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Last Updated : Oct 18, 2019 11:17 AM IST | Source: Moneycontrol.com

Slowdown blues | Economy to start looking up in H2 FY20, say economists

There has been a strong demand for a cut in GST rates and income tax as well, to boost consumer demand. However, given the current fiscal situation, it looks less likely that the government will go for such measures.


Despite the recent revision in India's growth estimates by domestic and global financial institutions, economists believe the economy will start looking up from the second half (H2) of FY20.

But some like Sujan Hajra, Chief Economist and Executive Director at Anand Rathi Shares & Stock Brokers, warn that a fuller recovery may take four to six quarters.

Worries over the health of the economy have got only shriller in the last few months. Industrial productivity for August contracted 1.1 percent year-on-year (YoY) vis-a-vis 4.3 percent YoY growth in the preceding month.

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Recently, the International Monetary Fund (IMF) reduced India's growth forecast for FY20 by 90 basis points to 6.1 percent from its July estimate.

This after Moody's Investors Service cut India's growth forecast to 5.8 percent from 6.2 percent earlier.

On October 4, the Reserve Bank of India too revised its FY20 growth estimates to 6.1 percent from 6.8 percent earlier. Similarly, Asian Development Bank (ADB), Organisation for Economic Co-operation and Development (OECD) and several rating agencies have trimmed their India growth forecast.

The government has taken a volley of steps to counter the slowdown in the economy. Economists cite reduction in the corporate tax rate as one of the government's boldest reform initiatives as a low corporate tax rate will boost investment, but warn that the results will take some time to show up.

Deepthi Mathew, Economist, Geojit Financial Services, said that since the economy is facing demand-side issues it will take time for the economy to bounce back to the growth trajectory.

This has spurred demands for a cut in Goods & Service Tax (GST) rate and personal income tax slabs to boost consumer spending. But given the current fiscal situation, most economists feel the likelihood of the government opting for such measures is small.

Hajra suggests the government should focus on front-loading budgeted spending, advise banks to boost credit growth and bring down the interest rate and try to induce corporate sector, including foreign investors, to accelerate capex.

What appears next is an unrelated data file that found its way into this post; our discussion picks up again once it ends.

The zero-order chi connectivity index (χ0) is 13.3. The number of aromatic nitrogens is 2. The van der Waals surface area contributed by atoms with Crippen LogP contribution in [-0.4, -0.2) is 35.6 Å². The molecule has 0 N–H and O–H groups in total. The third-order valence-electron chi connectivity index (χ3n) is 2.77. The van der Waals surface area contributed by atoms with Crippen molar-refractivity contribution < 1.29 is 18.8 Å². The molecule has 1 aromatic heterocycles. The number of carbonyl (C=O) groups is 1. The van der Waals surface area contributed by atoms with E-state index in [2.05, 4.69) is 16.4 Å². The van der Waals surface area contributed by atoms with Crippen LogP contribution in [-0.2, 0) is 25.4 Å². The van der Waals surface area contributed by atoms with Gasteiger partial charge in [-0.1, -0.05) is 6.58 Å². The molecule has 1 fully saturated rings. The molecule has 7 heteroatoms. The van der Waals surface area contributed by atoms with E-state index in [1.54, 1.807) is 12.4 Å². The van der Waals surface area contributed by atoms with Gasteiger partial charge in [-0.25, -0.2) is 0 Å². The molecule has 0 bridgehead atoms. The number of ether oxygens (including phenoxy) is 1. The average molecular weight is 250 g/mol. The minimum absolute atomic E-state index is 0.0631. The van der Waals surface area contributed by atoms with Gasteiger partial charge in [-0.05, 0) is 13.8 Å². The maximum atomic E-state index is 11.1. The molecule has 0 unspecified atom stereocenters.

Parts of the current growth slowdown in India are due to structural factors including the economy adjusting to the new realities of GST, RERA, IBC, stricter banking norms and move towards a less-cash economy. There are also international factors like slowing global economic growth, protectionist trends, severe risk aversion by investors and geopolitical uncertainties.

Ranjan Chakravarty-Product Strategy, Metropolitan Stock Exchange, is uncomfortable with the growth slide but said it is not really alarming given the global scenario. "One or two-quarters of output contraction can be managed. Such slowdowns occur due to delayed responses to demand. We view the current slowdown to be temporary."

He feels the GST rate should be slashed next. “If the tax and rate cut regime continues, we expect the economy to turnaround within the next two to three quarters at most," he claimed.

Likelihood of a rate cut

An uptick in retail inflation has posed a question of whether RBI will prolong its rate cut regime or not. Economists and market experts think a rate cut is possible at its next policy meet in December.

Hajra expects RBI to continue with its rate cuts. "We expect a 25 bps rate cut at its next policy meet," he said.

Mathew too concurs with Hajra. Chakravarty said a 50 bps rate cut would be ideal but expects a minimum 35 bps cut.

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First Published on Oct 18, 2019 11:17 am
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